St. Maries Scrapbook: Revised and Expanded

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St. Maries Scrapbook Revised & Expanded

Author: Currier, George
Pages: 160
Type: Paperback
St. Maries, Idaho, located on the St. Joe and St. Maries rivers, could have been another ghost town but the determination of its residents tells a different story. Expanded and revised with an index and photos the St. Maries Scrapbook uses city and county records and personal stories to follow the development of this community.
December 12, 1913. George Mutch died Monday from a lingering heart condition. His wife, Mabel, who gave birth to twins three weeks ago, she caught a cold and then pneumonia shortly thereafter has died from that dread condition on Thursday morning only scant hours after the time that her husband’s funeral services were held. It is hoped that the children, ages three weeks, 4, 10, 14 and 17 years old, can be kept together. Mrs. Mutch was 37 years old at the time of her demise, her husband, George, was but 47 years old.
October 31, 1916. Bootlegging and drunkenness was creating a ‘carnival’ atmosphere but nobody was laughing. First, a logger was arrested for drunkenness on Friday, released on Saturday, jailed again on Sunday for the same thing. He paid his fine, awaiting release and decided to bust up the cell, including breaking the water pipes. Officers found the cell full of water. He spent another night in jail. May 1925, the council gave instructions to hook up the public water trough. The Building Committee again received complaints about old barns being a nuisance because of loud stock, which annoyed the neighbors, plus many of them had very unsanitary conditions. The City Attorney was instructed to notify Welch’s market to remove the chicken coop from the alley. The city payroll for May 1925 was $1,351.40.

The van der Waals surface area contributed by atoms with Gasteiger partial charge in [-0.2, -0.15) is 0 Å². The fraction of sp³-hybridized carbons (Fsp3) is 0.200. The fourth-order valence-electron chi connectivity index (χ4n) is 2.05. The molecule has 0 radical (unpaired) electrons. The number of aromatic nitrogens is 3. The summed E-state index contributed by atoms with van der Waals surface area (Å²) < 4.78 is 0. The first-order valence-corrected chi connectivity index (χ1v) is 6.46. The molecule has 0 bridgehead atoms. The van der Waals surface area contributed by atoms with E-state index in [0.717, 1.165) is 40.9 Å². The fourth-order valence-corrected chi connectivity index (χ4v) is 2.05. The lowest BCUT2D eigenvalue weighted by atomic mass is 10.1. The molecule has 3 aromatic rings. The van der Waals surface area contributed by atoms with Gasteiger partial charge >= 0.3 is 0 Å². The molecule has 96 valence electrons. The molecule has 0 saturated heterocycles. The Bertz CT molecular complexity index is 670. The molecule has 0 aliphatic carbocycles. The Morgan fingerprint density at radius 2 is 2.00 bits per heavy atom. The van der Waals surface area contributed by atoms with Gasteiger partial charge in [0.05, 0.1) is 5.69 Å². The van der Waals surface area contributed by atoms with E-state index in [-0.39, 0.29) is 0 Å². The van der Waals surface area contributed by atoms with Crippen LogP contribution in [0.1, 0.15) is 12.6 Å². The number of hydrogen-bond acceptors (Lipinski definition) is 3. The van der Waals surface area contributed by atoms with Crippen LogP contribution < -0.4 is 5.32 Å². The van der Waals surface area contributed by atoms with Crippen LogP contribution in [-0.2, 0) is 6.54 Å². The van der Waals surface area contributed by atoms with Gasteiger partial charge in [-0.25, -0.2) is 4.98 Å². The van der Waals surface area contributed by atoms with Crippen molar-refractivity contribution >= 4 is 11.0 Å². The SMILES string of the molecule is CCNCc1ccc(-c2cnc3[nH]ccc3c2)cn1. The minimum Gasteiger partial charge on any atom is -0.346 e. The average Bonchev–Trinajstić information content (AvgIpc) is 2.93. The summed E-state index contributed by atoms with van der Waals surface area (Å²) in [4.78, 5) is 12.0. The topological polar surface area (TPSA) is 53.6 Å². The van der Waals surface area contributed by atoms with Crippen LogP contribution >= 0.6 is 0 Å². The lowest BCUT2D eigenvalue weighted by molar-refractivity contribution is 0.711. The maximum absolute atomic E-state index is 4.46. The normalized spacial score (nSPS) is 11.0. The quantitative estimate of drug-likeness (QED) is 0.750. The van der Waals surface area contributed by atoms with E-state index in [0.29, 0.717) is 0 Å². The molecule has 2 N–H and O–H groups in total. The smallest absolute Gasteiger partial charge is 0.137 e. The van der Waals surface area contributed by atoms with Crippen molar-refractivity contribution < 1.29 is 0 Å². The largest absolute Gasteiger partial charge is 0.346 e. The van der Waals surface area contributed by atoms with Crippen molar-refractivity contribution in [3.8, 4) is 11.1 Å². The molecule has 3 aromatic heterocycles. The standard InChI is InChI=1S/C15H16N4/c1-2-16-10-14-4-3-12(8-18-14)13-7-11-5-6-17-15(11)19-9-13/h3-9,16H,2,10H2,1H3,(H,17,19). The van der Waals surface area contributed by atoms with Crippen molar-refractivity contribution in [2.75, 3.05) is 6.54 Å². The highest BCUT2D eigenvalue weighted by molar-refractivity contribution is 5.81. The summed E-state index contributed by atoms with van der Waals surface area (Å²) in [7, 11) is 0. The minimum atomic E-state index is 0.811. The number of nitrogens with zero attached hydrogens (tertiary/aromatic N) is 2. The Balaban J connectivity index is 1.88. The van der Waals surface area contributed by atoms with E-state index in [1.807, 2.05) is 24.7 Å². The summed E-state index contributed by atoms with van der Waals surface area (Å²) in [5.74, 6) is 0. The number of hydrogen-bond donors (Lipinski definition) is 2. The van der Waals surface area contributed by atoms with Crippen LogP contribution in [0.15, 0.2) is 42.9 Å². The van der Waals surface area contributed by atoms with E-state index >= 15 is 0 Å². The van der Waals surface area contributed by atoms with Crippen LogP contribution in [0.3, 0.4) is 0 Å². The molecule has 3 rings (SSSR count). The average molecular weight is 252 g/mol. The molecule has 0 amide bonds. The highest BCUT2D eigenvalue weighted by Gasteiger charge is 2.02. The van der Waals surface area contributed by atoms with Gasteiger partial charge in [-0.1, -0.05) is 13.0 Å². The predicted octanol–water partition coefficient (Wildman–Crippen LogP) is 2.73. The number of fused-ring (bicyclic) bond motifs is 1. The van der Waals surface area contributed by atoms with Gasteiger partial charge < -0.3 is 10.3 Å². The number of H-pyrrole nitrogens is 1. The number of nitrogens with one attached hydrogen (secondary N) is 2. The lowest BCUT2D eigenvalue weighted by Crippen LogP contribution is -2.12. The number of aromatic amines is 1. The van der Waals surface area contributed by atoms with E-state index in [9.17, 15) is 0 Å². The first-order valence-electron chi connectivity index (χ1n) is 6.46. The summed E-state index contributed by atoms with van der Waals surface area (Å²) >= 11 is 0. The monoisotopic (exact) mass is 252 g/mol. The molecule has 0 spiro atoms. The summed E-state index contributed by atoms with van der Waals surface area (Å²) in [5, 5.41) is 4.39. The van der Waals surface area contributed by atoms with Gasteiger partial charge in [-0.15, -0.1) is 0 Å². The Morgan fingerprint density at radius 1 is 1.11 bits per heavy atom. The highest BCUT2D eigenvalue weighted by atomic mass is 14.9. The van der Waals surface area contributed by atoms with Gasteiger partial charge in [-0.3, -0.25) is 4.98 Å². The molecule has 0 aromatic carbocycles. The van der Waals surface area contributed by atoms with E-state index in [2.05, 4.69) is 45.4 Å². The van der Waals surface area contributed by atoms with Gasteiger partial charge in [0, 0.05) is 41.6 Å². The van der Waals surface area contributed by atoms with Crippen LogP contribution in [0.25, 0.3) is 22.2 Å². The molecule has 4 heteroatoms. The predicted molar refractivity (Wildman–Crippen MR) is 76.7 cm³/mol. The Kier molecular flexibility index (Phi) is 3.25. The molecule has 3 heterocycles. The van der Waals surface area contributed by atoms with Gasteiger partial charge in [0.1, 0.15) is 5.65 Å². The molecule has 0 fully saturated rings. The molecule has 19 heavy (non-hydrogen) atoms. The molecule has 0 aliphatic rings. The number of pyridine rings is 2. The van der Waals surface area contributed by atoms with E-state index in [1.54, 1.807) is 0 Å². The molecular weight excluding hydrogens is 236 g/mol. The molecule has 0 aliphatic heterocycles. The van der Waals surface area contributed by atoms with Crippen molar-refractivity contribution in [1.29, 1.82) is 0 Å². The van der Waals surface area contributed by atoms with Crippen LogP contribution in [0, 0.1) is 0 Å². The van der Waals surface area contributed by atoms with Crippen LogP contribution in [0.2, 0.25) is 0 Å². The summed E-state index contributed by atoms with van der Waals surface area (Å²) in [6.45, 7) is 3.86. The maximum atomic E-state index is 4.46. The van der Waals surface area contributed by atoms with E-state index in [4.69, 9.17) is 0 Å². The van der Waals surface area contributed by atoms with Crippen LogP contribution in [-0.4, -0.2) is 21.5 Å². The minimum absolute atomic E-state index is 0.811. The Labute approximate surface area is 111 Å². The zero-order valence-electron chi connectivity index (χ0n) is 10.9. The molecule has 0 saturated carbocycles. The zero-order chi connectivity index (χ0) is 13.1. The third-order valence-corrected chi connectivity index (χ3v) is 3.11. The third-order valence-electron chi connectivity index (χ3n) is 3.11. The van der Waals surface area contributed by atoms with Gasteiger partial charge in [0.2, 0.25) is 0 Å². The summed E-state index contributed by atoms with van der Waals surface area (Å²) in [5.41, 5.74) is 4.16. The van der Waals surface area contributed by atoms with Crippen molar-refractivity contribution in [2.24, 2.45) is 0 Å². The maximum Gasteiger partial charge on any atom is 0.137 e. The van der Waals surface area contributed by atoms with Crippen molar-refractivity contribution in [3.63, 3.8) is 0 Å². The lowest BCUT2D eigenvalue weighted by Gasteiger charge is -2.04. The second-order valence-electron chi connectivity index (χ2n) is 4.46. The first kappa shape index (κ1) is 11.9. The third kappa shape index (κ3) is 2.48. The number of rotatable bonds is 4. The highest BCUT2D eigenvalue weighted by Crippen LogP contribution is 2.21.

Walt Patterson’s ranch often suffered from flooding of the St. Joe River. Walt marked on the farm house kitchen wall all of the high-water marks left from flooding since the 1930s. At least one occasion livestock was moved to the upstairs of the dwelling in order to escape the rising floodwaters.
Author George Currier lived in St. Maries from 1970 until 2006. He presently lives in Lewiston, Idaho. His son, Joseph, still lives in St. Maries. His great grandfather migrated from Kansas and settled near Gray’s Harbor, Washington Territory, in 1886. Many of the family still live in the western part of Washington. He retired from the Washington Air National Guard in November 1993 after serving 34 years total in the Guard and in the U.S. Regular Army in Korea during the war and in the U.S. Air Force. He worked 21 years as an electronic technician for General Telephone in St. Maries, retiring in 1991. He was elected to the St. Maries city council in 1987 and served eleven years until 1998. He served as Benewah County Civil Defense Director for six years at which time he assumed the position of Director for the St. Joe Valley Development Corporation–Timber Plus, a position that he held for four years which included the St. Maries Revitalization construction period between 2000 and 2003.
About The Author
Ones That Were Found Here
The Settlement Grows
St. Maries Town
Paradise on the ‘Joe and Gold on the ‘Maries
The River Steamers Settle In
Paradise Lost to a Fiery Hell
Wobblies, Wars, Wharfs and Woes
Automobiles, Horses and Boathouses
Depressions, Floods and Wars
Facing The Challenges
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